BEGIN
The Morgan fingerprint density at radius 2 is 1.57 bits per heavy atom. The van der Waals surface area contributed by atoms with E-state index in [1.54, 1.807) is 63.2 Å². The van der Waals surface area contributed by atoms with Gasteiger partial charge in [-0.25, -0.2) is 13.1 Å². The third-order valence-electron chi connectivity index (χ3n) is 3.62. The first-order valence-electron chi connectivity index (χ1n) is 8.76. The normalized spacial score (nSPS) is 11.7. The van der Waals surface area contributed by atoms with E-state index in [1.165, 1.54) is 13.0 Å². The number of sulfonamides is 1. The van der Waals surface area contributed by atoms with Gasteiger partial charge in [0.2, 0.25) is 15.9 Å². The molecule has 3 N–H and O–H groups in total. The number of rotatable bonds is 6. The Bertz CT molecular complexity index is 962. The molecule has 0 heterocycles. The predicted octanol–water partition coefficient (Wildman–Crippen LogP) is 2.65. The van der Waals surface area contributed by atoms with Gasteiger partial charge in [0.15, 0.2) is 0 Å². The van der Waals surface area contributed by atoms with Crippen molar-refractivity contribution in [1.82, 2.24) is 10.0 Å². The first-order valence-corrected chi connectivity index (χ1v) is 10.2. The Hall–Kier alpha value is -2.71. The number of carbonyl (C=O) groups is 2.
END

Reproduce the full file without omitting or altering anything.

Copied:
The Morgan fingerprint density at radius 2 is 1.57 bits per heavy atom. The van der Waals surface area contributed by atoms with E-state index in [1.54, 1.807) is 63.2 Å². The van der Waals surface area contributed by atoms with Gasteiger partial charge in [-0.25, -0.2) is 13.1 Å². The third-order valence-electron chi connectivity index (χ3n) is 3.62. The first-order valence-electron chi connectivity index (χ1n) is 8.76. The normalized spacial score (nSPS) is 11.7. The van der Waals surface area contributed by atoms with E-state index in [1.165, 1.54) is 13.0 Å². The number of sulfonamides is 1. The van der Waals surface area contributed by atoms with Gasteiger partial charge in [0.2, 0.25) is 15.9 Å². The molecule has 3 N–H and O–H groups in total. The number of rotatable bonds is 6. The Bertz CT molecular complexity index is 962. The molecule has 0 heterocycles. The predicted octanol–water partition coefficient (Wildman–Crippen LogP) is 2.65. The van der Waals surface area contributed by atoms with Gasteiger partial charge in [0.15, 0.2) is 0 Å². The van der Waals surface area contributed by atoms with Crippen molar-refractivity contribution in [1.82, 2.24) is 10.0 Å². The first-order valence-corrected chi connectivity index (χ1v) is 10.2. The Hall–Kier alpha value is -2.71. The number of carbonyl (C=O) groups is 2.